Developer: Eko Software
Publisher: Bigben Interactive
Format(s): Playstation 4 (Reviewed), Xbox One, PC
There hasn’t been a particularly good rugby game for quite some time now. The sport is an intricate one and a bit difficult to re-create in a video game form, leaving most attempts feeling overly complicated and a little clumsy. The most beloved rugby games like Jonah Lomu Rugby and EA Sports’ original Rugby release kept it simple, offering fun gameplay at the expense of realism. That isn’t an approach that is as widely accepted these days though, with gamers opting for realism from their sports experiences rather than good old fashioned arcadey fun.
Unfortunately, Rugby 18’s attempt at realism has resulted in a clumsy experience that just isn’t much fun to play. There are a few neat ideas in place as well as a decent selection of club rugby licences, but as a whole it’s a pretty poor experience.
The controls of Rugby 18 are generally pretty easy to figure out, with the likes of passing assigned to the shoulder buttons and kicking the face buttons. You can send a pass out in either direction, whilst holding down the relevant shoulder button for longer will determine the power of your passes too. This doesn’t necessarily mean that a pass will be accurate though and the game doesn’t hold your hand or offer much leeway as far as your players catching each pass is concerned either; you’ll see plenty of wayward passes if you aren’t careful.
Defending is the same, with simple button functions in place for each tackle you make. In honesty, these weren’t too bad; I always found them effective and simple in design when taking out opponents. If you miss a tackle it’s your own fault, whilst your players are quick to help you out when trying to overwhelm an opponent’s attack. That being said, it could be a little too easy to take down your opponents at times; there were quite a few occasions where I’d be constantly pushing back an opponent’s attacking phases just because it was easy to run and quickly dive into their passing player, forcing them to go closer back to their try line each time.
That being said, your opponents will defend well too and are quick to break down most attacking plays. Even your backs don’t have the speed and power you’d expect from them; I got the ball to George North on the wing at one point, but after sprinting for about five seconds he completely slowed down and got caught by a forward. It didn’t feel realistic and broke up the flow of play, leaving the spectacular individual tries that are typically present in the real-life game of rugby a rarity in-game.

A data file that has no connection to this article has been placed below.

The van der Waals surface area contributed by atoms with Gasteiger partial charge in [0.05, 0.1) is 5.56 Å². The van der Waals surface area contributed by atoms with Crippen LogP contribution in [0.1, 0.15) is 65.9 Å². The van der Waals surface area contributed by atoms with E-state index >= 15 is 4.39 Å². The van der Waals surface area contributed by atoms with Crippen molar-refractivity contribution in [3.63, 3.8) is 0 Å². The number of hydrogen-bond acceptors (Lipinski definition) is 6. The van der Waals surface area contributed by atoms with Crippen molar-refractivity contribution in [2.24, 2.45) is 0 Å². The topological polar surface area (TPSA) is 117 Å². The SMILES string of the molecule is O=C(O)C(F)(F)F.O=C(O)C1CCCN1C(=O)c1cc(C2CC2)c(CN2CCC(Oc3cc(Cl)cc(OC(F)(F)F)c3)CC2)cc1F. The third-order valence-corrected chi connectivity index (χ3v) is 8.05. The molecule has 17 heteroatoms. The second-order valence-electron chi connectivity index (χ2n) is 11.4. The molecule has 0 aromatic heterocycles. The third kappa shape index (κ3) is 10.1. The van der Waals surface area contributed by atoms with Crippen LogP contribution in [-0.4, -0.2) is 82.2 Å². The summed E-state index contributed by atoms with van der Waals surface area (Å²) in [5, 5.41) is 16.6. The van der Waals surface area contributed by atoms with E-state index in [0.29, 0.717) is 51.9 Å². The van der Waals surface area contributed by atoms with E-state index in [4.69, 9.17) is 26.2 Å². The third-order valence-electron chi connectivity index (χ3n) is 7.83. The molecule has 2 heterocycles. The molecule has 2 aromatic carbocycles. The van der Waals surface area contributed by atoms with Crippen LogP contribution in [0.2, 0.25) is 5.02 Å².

Whilst the game is easy enough to control in general, the set pieces are just poor – they’re just overly-convoluted and unrealistic. To the games credit, the instructions on how to perform them is always clearly indicated in-game, but unfortunately it’s the execution itself that is poor. They typically boil down to simply flicking the analogue sticks around and sending players into the action, though it all felt clumsy in-game. Then there’d be glitches where my players wouldn’t jump into rucks and mauls even when I’d tell them to, which would often result in the ball being turned over despite being in a strong attacking position. It was certainly frustrating.
On the flipside, I often found that the AI would be terrible during set pieces too. The amount of rucks, scrums, and line outs I won just because of how easy it was to exploit their mechanics was ridiculous, whilst sometimes the AI just wouldn’t send players into their own rucks to maintain possession. Whilst I appreciate that turnovers are naturally a part of the sport, the sheer volume of them per game in Rugby 18 bordered on ridiculous levels at times.
Even outside of set pieces your opponent’s AI is pretty poor, with them often missing passes or just making silly mistakes for seemingly no reason. There were a few occasions where they’d have a clear opportunity to attack, but for some reason would punt the ball away instead – don’t get me wrong, I appreciate that some fly-halves are guilty of doing this, but it was something I saw a lot of in the game where it’d be purely to hand possessions back to me rather than for my opponent to compete for the ball. Add to that the fact that a lot of the time your opponents would fail to even pick up the ball, and you’ll quickly realise that Rugby 18 isn’t quite switched on when it comes to providing a decent challenge.